by Alexander Kallaway

Boot Up 2017 with the #100DaysOfCode Challenge

A year ago, I was frustrated with my slow speed of progress in learning to code.

I knew I needed to do what all the experts recommended: code every day and push myself to build projects.

But time after time, I found myself skipping days and taking the easier route of just following along with tutorials.

I needed a way to force myself to get onto the right track and stay there. And that’s when inspiration struck.

I knew that habits were powerful, and that everything becomes much easier once you get going. So I decided to commit to coding every day for 100 days.

Then, as a way to get some social accountability and to share some inspiration, I wrote an article called “Join the #100DaysOfCode.”

I was pumped up — and also a bit anxious — when Quincy Larson approached me about publishing my story in Free Code Camp’s Medium publication.

The idea of building projects for 100 days straight resonated with a lot of people. More than 100 people made serious attempts at this challenge, and many of us finished all 100 days.

We also shared our progress on Twitter — both good days and bad days — using the hashtag #100DaysOfCode. This made it easy for a community to spring up around it, and for people to find and support one another.

During the 100 days, I personally built several projects, had a lot of fun, and made a lot of friends.

A lot of people have approached me asking for a new start date for #100DaysOfCode. And what better time to commit to the challenge than in the new year.

A New #100DaysOfCode for a New Year

First things first, if you rise to the to the #100DaysOfCode challenge, here’s what you’re committing to:

  1. I will code for at least an hour every day.
  2. I will tweet my progress every day, with the hashtag #100DaysOfCode and note which day of the challenge I’m on.
  3. I will fork the #100DaysOfCode repository to my GitHub account, then track my progress there
  4. If I code as part of my job, I will not count that time towards the challenge.
  5. I will only count the days where I spend at least some of my time building projects — not the days where I spend all my coding time working through lessons and tutorials. (If you’re new to coding, Free Code Camp’s curriculum quickly ramps up to building projects, and you will have built dozens of projects by the time you finish it).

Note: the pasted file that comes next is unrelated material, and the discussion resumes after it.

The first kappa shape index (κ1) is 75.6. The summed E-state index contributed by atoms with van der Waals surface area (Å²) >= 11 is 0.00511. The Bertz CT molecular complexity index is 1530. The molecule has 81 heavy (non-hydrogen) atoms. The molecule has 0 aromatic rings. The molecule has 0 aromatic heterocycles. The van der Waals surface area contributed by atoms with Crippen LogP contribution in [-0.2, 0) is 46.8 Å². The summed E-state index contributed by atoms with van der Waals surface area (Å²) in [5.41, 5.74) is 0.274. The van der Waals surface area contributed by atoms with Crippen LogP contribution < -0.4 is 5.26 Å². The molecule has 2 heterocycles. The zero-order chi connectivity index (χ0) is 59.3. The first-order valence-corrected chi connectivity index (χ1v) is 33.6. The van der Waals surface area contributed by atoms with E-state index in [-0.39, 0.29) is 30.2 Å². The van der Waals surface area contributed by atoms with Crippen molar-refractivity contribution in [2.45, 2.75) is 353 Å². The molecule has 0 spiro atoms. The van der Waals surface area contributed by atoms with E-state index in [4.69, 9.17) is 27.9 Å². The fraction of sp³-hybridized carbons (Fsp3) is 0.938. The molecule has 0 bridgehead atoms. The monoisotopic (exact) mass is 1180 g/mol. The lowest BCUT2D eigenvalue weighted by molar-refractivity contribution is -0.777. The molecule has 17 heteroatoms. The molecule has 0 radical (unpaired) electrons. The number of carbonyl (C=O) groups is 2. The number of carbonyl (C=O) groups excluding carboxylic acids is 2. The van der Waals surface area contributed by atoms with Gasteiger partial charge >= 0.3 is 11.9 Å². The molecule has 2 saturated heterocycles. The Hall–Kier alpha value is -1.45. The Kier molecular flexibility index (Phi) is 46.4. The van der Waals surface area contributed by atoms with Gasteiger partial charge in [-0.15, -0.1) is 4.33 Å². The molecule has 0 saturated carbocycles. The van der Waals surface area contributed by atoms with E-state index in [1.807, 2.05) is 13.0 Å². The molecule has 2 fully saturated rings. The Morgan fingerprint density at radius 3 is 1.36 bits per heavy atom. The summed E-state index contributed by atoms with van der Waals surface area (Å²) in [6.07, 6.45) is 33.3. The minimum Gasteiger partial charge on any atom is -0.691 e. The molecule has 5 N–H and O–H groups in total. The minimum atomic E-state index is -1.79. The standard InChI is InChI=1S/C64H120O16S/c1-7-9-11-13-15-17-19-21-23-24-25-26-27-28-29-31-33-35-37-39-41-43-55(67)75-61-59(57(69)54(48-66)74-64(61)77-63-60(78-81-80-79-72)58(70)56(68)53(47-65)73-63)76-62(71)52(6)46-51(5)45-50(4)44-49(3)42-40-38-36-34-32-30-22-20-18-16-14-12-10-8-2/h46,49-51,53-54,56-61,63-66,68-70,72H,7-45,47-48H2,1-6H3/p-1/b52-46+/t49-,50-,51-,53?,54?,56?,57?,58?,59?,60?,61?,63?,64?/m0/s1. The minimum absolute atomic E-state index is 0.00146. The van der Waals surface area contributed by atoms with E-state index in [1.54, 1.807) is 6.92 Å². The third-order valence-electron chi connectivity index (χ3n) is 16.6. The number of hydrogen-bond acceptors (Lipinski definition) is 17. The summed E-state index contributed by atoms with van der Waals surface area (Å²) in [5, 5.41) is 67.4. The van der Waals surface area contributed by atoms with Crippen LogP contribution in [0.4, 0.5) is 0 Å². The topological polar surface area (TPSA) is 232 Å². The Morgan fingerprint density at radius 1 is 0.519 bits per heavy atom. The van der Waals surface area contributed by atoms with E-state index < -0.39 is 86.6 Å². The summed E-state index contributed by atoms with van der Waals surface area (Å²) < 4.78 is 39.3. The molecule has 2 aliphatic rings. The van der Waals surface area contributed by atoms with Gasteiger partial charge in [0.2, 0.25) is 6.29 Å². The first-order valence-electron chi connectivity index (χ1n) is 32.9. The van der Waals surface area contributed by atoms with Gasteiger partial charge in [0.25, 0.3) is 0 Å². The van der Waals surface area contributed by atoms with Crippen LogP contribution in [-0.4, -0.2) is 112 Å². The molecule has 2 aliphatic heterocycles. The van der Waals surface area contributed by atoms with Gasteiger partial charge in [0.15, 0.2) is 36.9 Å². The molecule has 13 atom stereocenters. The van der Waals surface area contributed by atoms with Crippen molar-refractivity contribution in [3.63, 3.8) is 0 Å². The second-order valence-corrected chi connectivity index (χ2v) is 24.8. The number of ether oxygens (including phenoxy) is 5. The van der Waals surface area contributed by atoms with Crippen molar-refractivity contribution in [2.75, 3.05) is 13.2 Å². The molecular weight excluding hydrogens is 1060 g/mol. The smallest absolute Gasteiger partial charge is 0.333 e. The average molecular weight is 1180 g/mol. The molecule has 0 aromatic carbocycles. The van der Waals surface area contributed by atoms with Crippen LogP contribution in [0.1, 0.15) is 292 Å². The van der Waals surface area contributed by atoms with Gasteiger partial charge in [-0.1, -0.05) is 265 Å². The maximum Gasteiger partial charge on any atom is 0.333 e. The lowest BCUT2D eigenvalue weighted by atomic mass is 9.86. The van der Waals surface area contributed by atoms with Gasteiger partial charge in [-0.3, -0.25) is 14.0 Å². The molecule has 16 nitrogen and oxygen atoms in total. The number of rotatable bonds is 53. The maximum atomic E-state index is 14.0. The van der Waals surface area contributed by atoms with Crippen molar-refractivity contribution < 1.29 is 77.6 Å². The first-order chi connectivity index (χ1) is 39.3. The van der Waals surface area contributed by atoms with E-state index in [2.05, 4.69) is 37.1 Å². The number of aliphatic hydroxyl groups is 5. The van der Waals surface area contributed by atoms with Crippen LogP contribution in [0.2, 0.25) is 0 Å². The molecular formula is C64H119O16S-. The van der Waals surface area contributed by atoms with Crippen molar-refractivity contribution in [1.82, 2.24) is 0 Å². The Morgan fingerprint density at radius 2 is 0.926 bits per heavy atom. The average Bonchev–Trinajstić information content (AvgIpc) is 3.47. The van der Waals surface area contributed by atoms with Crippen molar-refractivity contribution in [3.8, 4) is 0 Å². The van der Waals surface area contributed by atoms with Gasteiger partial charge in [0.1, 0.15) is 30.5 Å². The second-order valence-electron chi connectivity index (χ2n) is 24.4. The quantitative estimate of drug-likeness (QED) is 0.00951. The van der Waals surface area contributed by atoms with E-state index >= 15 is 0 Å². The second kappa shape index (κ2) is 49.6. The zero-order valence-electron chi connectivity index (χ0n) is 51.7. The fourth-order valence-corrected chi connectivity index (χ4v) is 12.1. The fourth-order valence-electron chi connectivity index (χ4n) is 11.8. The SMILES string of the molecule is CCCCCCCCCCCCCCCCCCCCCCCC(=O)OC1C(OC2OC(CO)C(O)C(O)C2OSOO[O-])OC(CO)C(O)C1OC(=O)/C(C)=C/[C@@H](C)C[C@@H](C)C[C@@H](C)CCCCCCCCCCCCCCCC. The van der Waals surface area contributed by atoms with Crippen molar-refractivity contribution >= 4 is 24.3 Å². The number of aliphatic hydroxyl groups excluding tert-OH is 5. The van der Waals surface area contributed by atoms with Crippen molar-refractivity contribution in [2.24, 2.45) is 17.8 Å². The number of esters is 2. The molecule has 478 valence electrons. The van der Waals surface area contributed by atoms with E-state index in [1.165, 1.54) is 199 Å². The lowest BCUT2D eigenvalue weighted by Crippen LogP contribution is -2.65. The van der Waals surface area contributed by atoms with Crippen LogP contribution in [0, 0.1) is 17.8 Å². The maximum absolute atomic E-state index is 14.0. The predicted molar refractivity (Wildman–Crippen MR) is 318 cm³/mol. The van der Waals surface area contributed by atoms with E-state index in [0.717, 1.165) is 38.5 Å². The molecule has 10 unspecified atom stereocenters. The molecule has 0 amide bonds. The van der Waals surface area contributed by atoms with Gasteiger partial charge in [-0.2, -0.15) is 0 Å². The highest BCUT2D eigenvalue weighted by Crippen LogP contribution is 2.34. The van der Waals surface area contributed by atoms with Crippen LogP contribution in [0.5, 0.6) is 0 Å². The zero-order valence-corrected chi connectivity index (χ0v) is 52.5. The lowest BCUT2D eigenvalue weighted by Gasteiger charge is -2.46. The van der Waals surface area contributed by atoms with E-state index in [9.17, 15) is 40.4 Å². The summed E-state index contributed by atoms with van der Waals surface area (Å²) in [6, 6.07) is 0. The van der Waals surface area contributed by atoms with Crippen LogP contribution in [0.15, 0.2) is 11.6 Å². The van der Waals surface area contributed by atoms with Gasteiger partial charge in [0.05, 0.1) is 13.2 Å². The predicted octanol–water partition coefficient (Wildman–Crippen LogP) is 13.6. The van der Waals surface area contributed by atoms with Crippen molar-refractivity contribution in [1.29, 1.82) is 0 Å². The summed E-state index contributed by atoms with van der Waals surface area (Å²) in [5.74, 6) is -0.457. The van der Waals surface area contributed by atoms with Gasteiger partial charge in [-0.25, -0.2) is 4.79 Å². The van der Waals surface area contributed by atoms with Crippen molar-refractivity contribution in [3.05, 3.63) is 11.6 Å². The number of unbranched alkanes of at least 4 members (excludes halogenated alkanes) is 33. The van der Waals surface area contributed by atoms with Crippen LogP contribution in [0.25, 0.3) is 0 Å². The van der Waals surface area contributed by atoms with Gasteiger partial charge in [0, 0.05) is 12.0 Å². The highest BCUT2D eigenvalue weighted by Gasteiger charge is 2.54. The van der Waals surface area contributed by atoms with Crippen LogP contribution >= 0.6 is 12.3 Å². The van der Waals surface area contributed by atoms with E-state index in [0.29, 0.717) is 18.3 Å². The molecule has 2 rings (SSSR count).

6. I will encourage and support at least two people each day in the #100DaysOfCode challenge on Twitter.
  7. I will only skip a day if something important comes up. And when I resume, I won’t count the day I skipped as one of my 100 days.

January 1 isn’t a very practical day for new endeavors, so everyone will get started on January 3rd, 2017.

What #100DaysOfCode can do for you

There are several good reasons you should consider committing to this challenge:

  1. Coding will become a daily habit for you — a habit that you can easily maintain after you’ve finished the challenge.
  2. Every day that you consistently code, you’ll build momentum. That momentum will make it easier for you to learn more advanced topics. You won’t have to spend extra time trying to remember what you did previously. You can stay in the “flow” of coding.
  3. You’ll make friends and meet like-minded people who are also working through this challenge alongside you. They’ll help you find the strength to keep coding even on the days when you don’t feel like you’re making progress. They can also help you when you inevitably get stuck.
  4. The projects that you’ll build will be small in scope, so by the time you finish, you’ll have completed several of them — and gained a wide range of experience.
  5. If you were just working through tutorials, you wouldn’t have much to show for it. But with #100DaysOfCode, you’ll build real portfolio projects that you can show to potential employers and share with your family.
  6. These projects will give you practice with concepts that frequently come up during developer job interviews.
  7. Your GitHub profile will look extremely active. And yes, hiring managers and recruiters do look at these.
  8. You’ll greatly diminish your fear of starting a new coding project. It will become a natural, ordinary thing to do.
  9. You’ll have a good reason to stop procrastinating and start coding every day.

If all this sounds good, click here to tweet out your commitment to the #100DaysOfCode challenge.

If you still aren’t sure whether this challenge is for you, take a moment to listen to Saron Yitbarek interview me about #100DaysOfCode on the CodeNewbie Podcast. We talk about the history of this challenge, and all the exciting things that have come out of it.

Also, scroll through some of the live tweets from people who have committed to the challenge and working through it.

If you have friends who you think might be interested in taking this challenge, share this story with them. And you can help more people see this here on Medium by clicking the ❤ below.

Here’s wishing you a Happy New Year, and at least 100 solid days of coding!